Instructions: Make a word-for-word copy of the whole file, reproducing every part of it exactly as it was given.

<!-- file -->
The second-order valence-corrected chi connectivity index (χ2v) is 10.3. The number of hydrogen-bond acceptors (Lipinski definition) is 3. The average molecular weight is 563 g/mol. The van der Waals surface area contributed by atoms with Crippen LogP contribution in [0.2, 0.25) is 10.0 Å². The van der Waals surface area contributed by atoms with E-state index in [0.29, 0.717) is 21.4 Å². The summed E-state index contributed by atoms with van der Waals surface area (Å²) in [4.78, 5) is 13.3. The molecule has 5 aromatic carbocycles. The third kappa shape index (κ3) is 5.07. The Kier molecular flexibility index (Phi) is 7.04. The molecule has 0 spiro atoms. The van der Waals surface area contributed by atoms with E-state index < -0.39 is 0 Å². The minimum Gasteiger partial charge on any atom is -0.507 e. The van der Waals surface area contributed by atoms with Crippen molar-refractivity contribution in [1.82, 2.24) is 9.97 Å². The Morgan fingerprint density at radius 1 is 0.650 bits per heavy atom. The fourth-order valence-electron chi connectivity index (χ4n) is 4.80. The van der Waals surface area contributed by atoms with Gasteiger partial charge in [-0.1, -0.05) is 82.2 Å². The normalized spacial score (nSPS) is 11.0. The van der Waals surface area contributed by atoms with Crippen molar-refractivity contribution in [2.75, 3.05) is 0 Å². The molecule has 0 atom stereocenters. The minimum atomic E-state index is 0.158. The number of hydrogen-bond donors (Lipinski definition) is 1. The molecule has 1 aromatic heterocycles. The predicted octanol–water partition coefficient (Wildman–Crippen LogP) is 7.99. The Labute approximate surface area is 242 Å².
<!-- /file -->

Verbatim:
The second-order valence-corrected chi connectivity index (χ2v) is 10.3. The number of hydrogen-bond acceptors (Lipinski definition) is 3. The average molecular weight is 563 g/mol. The van der Waals surface area contributed by atoms with Crippen LogP contribution in [0.2, 0.25) is 10.0 Å². The van der Waals surface area contributed by atoms with E-state index in [0.29, 0.717) is 21.4 Å². The summed E-state index contributed by atoms with van der Waals surface area (Å²) in [4.78, 5) is 13.3. The molecule has 5 aromatic carbocycles. The third kappa shape index (κ3) is 5.07. The Kier molecular flexibility index (Phi) is 7.04. The molecule has 0 spiro atoms. The van der Waals surface area contributed by atoms with E-state index < -0.39 is 0 Å². The minimum Gasteiger partial charge on any atom is -0.507 e. The van der Waals surface area contributed by atoms with Crippen molar-refractivity contribution in [1.82, 2.24) is 9.97 Å². The Morgan fingerprint density at radius 1 is 0.650 bits per heavy atom. The fourth-order valence-electron chi connectivity index (χ4n) is 4.80. The van der Waals surface area contributed by atoms with Gasteiger partial charge in [-0.1, -0.05) is 82.2 Å². The normalized spacial score (nSPS) is 11.0. The van der Waals surface area contributed by atoms with Crippen molar-refractivity contribution in [2.75, 3.05) is 0 Å². The molecule has 0 atom stereocenters. The minimum atomic E-state index is 0.158. The number of hydrogen-bond donors (Lipinski definition) is 1. The molecule has 1 aromatic heterocycles. The predicted octanol–water partition coefficient (Wildman–Crippen LogP) is 7.99. The Labute approximate surface area is 242 Å².